We’ve already established that the use of mobile phones has blurred the line between work and play. The mobile phone has become an extension of the user’s individuality - representing him or her to the world at large as a ‘digital avatar’. An individual user may have more than one persona, depending on the context and situation (such as a work persona versus an at-home persona). The mobile phone is the common thread that ties those personae together. By studying mobile data, companies can find greater insights into how people live, work, and play.

To be clear, we’re not referring to ‘single-purpose’ applications of mobile data to enhance operational efficiency, such as using GPS data from mobile-scanning devices to optimise dispatch and delivery routing in logistics and transportation companies.

What we are addressing is the holistic use of mobile phone data by enterprises to gain insights into employee’ behaviour, and to design strategies that both empower employees and let employees feel more engaged with the organisation. Much like how marketers use mobile data to gain insights into consumers’ behaviour and design advertising campaigns to target their customers better, enterprises can use the same mobile data to improve human capital.

In today’s hypercompetitive war for talent, where 70% of US business leaders are concerned about the availability of critical skills[7], retaining employees is a top priority. It’s critical to build a connected experience for employees that inspires them to feel committed to the company’s business performance over the long term.[8] We believe that the innovative use of employees’ mobile data, coupled with sophisticated data analytics using data from other enterprise systems, can help foster the degree of employee engagement a company hopes to achieve.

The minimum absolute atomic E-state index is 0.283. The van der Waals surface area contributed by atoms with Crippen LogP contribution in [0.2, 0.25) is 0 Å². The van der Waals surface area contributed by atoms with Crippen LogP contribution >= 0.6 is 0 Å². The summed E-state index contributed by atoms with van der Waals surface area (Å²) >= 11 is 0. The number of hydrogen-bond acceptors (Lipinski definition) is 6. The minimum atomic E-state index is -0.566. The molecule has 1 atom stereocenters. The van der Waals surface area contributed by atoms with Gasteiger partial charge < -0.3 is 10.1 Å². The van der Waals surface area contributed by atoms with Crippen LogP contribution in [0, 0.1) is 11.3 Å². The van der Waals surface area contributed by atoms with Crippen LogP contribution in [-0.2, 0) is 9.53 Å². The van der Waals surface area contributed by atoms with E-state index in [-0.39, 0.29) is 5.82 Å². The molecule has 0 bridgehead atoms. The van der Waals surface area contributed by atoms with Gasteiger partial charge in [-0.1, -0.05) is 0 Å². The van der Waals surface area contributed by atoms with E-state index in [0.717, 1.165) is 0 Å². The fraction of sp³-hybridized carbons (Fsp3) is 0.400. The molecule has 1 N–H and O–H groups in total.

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Mobile data analytics: not just for consumers any more

Yes, the commercial use of consumer mobile data is advancing, but we believe there’s another powerful application of big data for companies to tap into: hiring, engaging, and enabling a highly-skilled, competitive work force.

[1] Always Connected How Smartphones and Social Keep Us Engaged, IDC Research, 2013.

[2] Cisco Visual Networking Index: Global Mobile Data Traffic Forecast Update, 2013–2018, Feb. 5, 2014.
[3] Always Connected How Smartphones and Social Keep Us Engaged, IDC Research, 2013.
[4] Ibid.
5] https://www.vmware.com/files/pdf/Forrester_2013_Mobile_Workforce_Adoption_Trends_Feb2013.pdf.
[6] Forbes Insights, The Connected Executive: Mobilizing the Path to Purchase, 2013.
[7] 2014 US CEP Survey, PwC, Jan 2014.
[8] The Connected Employee Experience, PwC, Feb 2014.

This content is for general information purposes only, and should not be used as a substitute for consultation with professional advisors.